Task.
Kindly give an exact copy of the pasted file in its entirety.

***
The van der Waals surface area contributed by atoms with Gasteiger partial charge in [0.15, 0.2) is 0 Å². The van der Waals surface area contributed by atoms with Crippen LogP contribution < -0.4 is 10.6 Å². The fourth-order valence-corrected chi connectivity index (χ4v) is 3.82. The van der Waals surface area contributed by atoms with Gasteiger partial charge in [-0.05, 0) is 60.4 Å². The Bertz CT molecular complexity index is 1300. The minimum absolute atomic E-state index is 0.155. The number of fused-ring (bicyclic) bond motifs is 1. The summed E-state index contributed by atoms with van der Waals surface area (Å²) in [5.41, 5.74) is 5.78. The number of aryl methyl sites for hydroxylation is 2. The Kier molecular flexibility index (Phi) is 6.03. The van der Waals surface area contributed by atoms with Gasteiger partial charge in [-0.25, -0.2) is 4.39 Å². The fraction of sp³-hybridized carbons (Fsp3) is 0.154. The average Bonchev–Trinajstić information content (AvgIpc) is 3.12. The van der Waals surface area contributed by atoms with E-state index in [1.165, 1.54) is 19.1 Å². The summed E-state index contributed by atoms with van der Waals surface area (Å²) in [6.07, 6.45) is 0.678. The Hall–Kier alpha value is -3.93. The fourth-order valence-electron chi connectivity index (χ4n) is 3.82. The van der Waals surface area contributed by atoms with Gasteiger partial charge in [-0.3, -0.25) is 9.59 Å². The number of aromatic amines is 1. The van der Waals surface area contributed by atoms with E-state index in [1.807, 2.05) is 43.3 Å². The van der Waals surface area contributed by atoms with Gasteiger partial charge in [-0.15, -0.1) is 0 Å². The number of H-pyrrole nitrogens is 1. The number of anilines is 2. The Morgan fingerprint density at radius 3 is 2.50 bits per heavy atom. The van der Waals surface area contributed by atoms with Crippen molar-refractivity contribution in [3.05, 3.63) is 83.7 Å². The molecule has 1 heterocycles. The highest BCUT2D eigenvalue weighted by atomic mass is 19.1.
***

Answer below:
The van der Waals surface area contributed by atoms with Gasteiger partial charge in [0.15, 0.2) is 0 Å². The van der Waals surface area contributed by atoms with Crippen LogP contribution < -0.4 is 10.6 Å². The fourth-order valence-corrected chi connectivity index (χ4v) is 3.82. The van der Waals surface area contributed by atoms with Gasteiger partial charge in [-0.05, 0) is 60.4 Å². The Bertz CT molecular complexity index is 1300. The minimum absolute atomic E-state index is 0.155. The number of fused-ring (bicyclic) bond motifs is 1. The summed E-state index contributed by atoms with van der Waals surface area (Å²) in [5.41, 5.74) is 5.78. The number of aryl methyl sites for hydroxylation is 2. The Kier molecular flexibility index (Phi) is 6.03. The van der Waals surface area contributed by atoms with Gasteiger partial charge in [-0.25, -0.2) is 4.39 Å². The fraction of sp³-hybridized carbons (Fsp3) is 0.154. The average Bonchev–Trinajstić information content (AvgIpc) is 3.12. The van der Waals surface area contributed by atoms with E-state index in [1.165, 1.54) is 19.1 Å². The summed E-state index contributed by atoms with van der Waals surface area (Å²) in [6.07, 6.45) is 0.678. The Hall–Kier alpha value is -3.93. The fourth-order valence-electron chi connectivity index (χ4n) is 3.82. The van der Waals surface area contributed by atoms with Gasteiger partial charge in [-0.3, -0.25) is 9.59 Å². The number of aromatic amines is 1. The van der Waals surface area contributed by atoms with E-state index in [1.807, 2.05) is 43.3 Å². The van der Waals surface area contributed by atoms with Gasteiger partial charge in [-0.15, -0.1) is 0 Å². The number of H-pyrrole nitrogens is 1. The number of anilines is 2. The Morgan fingerprint density at radius 3 is 2.50 bits per heavy atom. The van der Waals surface area contributed by atoms with Crippen molar-refractivity contribution in [3.05, 3.63) is 83.7 Å². The molecule has 1 heterocycles. The highest BCUT2D eigenvalue weighted by atomic mass is 19.1.